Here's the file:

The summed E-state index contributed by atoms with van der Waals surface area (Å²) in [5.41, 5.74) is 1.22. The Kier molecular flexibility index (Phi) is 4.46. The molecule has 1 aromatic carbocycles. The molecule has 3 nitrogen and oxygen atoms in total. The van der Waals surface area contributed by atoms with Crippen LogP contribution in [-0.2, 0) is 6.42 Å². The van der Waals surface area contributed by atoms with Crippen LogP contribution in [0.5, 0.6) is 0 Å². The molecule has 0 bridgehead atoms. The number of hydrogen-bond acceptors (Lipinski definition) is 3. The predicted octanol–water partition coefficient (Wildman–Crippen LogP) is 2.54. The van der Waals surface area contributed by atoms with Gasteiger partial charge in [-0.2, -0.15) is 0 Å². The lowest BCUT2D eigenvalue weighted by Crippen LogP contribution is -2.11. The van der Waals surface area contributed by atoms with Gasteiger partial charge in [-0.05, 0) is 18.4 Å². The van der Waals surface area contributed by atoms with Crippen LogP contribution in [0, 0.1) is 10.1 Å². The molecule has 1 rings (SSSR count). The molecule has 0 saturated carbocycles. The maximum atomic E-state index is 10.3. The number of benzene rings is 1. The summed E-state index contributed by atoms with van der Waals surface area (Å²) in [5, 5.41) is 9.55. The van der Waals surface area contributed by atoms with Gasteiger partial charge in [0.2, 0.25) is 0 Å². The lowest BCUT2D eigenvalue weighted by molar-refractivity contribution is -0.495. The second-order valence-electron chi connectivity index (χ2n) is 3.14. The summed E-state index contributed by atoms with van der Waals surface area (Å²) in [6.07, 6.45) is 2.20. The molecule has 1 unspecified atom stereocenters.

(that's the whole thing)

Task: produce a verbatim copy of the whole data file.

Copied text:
The summed E-state index contributed by atoms with van der Waals surface area (Å²) in [5.41, 5.74) is 1.22. The Kier molecular flexibility index (Phi) is 4.46. The molecule has 1 aromatic carbocycles. The molecule has 3 nitrogen and oxygen atoms in total. The van der Waals surface area contributed by atoms with Crippen LogP contribution in [-0.2, 0) is 6.42 Å². The van der Waals surface area contributed by atoms with Crippen LogP contribution in [0.5, 0.6) is 0 Å². The molecule has 0 bridgehead atoms. The number of hydrogen-bond acceptors (Lipinski definition) is 3. The predicted octanol–water partition coefficient (Wildman–Crippen LogP) is 2.54. The van der Waals surface area contributed by atoms with Gasteiger partial charge in [-0.2, -0.15) is 0 Å². The lowest BCUT2D eigenvalue weighted by Crippen LogP contribution is -2.11. The van der Waals surface area contributed by atoms with Gasteiger partial charge in [-0.05, 0) is 18.4 Å². The van der Waals surface area contributed by atoms with Crippen LogP contribution in [0, 0.1) is 10.1 Å². The molecule has 1 rings (SSSR count). The molecule has 0 saturated carbocycles. The maximum atomic E-state index is 10.3. The number of benzene rings is 1. The summed E-state index contributed by atoms with van der Waals surface area (Å²) in [5, 5.41) is 9.55. The van der Waals surface area contributed by atoms with Gasteiger partial charge in [0.2, 0.25) is 0 Å². The lowest BCUT2D eigenvalue weighted by molar-refractivity contribution is -0.495. The second-order valence-electron chi connectivity index (χ2n) is 3.14. The summed E-state index contributed by atoms with van der Waals surface area (Å²) in [6.07, 6.45) is 2.20. The molecule has 1 unspecified atom stereocenters.